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May 2002 • Vol 2, No. 5 •

Argentine Crisis Deepens,
Workers Seize Failing Firms

By Leslie Moore

Demonstration in Buenos Aires

It’s a takeover toasted by Argentina’s activists and media: A heroic story of seamstresses’ trumping the bosses by seizing the factory floor after their demands went unmet.

In the fading garment district of Barrio Once, about 35 workers have staged a sit-in, refusing to budge until they get back wages they say they deserve. Amid Argentina’s recent economic and political upheavals, the seamstresses have become poster women for worker defiance and a sign of the extremes taken to earn a livelihood at a time when the nation’s unemployment rate exceeds 20 percent.

Photos and footage of the seamstresses hugging and mugging for cameras and stooping over sewing machines have played from Buenos Aires to Patagonia, and the group has attracted attention from media outlets in Europe and North America. Activists around the country and world are latching onto the seamstresses’ cause as proof that worker resistance can blossom even in ravaged Argentina.

“If they win, all workers of Argentina win,” said Ana Dossantos, a member of the communist-influenced Workers’ Party. “It’s an answer to the crisis in Argentina.”

A six-member team of garment workers called the Commission of Internal Struggle makes management decisions. Seamstress leaders say they set—and live by—budgets, buy goods from suppliers, and deal directly with customers. Profits from the stock of men’s suits, leaders say, are shared equally between all workers. To ward off police who may try again to kick them out, as they did last month, the women sleep in shifts on factory floors.

Jacobo Brukman and his two brothers, Enrique and Mario, who own and operate the 51-year-old factory, once enjoyed licensing agreements with Christian Dior and Pierre Cardin. But in the 1990s, Argentina’s strong peso shrank the wholesaler’s export demand. And the country’s grinding four-year recession has cut domestic sales. By 2001 the company notified creditors that the company was on the edge of bankruptcy, said Jaime Muszkat, the brothers’ attorney. Creditors now partly manage the company.

 The owners have been banished

But Muszkat insisted that the factory is hostage to Argentina’s politics and a victim of media that prefer a story of heroics to truth-telling. He said the brothers have been banished from entering their property and have no idea how much merchandise remains.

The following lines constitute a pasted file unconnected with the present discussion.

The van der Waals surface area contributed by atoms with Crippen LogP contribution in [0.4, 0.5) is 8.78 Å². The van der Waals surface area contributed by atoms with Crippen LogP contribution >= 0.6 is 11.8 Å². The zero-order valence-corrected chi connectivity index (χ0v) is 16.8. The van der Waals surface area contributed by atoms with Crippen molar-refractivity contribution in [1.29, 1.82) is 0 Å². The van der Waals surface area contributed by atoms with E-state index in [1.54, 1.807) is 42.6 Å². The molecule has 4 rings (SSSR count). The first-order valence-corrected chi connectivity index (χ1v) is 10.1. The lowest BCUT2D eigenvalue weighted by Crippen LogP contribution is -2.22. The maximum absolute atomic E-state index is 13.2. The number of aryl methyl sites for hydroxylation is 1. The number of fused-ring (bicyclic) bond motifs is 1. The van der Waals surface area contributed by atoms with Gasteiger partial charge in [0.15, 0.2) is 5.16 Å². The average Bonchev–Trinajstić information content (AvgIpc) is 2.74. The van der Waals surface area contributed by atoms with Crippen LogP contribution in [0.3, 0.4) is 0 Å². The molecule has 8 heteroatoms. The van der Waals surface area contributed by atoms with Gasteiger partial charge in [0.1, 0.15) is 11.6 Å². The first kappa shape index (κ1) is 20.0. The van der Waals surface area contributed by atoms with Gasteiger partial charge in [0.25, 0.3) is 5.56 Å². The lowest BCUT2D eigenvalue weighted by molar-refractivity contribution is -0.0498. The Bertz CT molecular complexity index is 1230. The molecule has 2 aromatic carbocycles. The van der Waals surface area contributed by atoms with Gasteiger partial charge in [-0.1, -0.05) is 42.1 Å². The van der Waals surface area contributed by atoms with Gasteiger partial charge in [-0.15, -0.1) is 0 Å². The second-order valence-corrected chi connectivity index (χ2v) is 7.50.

“We have a business that has been hijacked,” said Jaime Muszkat. ‘‘The workers are staging a big show of tears, and it’s all a lie.”

On this the two sides agree: For two weeks straight last fall, the cash-poor company paid employees about $5 for a week’s work, adding to the poor labor relations at the factory. By Dec. 18 a faction of outraged workers had had enough. When they went to confront the brothers in their first-floor offices, they and other office workers had vanished, protesting workers say. They believe the bosses disappeared to avoid a tussle over wages.

Muszkat insists that workers locked out the three owner-brothers and names other employees who have boycotted the sit-in. Government limits on bank withdrawals, known as the corralito, forced the brothers to pay workers less than they were owed because they had no access to cash, he said, not disputing the roughly $5 wages for five days of 9-hour shifts. The corralito, which began Dec. 5, capped weekly bank cash withdrawals at $250 per week.

‘‘No one had cash in the first two weeks of December,” he added. ‘‘This is exploitation of the owners. We’re talking about a political doctrine [from] groups of the extreme left. It’s absolutely crazy.”

Workers want the government to take over the company so long as it gives them a promise of lifelong job security. “There are 33 hospitals in Buenos Aires that need sheets. We can provide them,” said Celia Martinez Otozo, a catalyst behind the squatters’ movement.

“Before they said they had no money to pay, but now we see that the clothes were being sold and that there is money.” Martinez said workers have paid thousands of dollars in overdue utility and gas bills that management left unpaid.

Workers’ say their lives are better since they became their own bosses. They say they pocket about 10 times more money weekly. Lunch before was a cheese sandwich, eaten in 15 minutes at their sewing machines. Now they take an hour break and cook meals of lentil stew or polenta in the factory’s kitchen.

Some shoppers support the workers’ cause. “The situation here is a good reflection of what’s happening in the country,” says wedding and catering organizer Arturo Massat, fingering the lining of an alpaca wool coat. Workers at 11 other Argentine factories making anything from tractors to flour and steel have seized production and operation of their bankrupt companies, after owners disappeared or were kicked out.

Last week a kerchiefed member of the Plaza de Mayo mothers, who for decades have fought the government on behalf of their disappeared sons and daughters, dropped by to pose for pictures and give a pep talk.

“We mothers support your cause,” Hebe Bonafini told those on the factory floor rallied around her. “We’ll give you our solidarity.”

Activists from San Francisco to India who tout Karl Marx have expressed support over the Internet.

“It’s not clear who the enemy is,” said Ricardo Monner Sans, a lawyer and activist. “Is it the workers or the owners? People are looking for answers to problems that are new. The answers are not in any books.”


—Boston Globe





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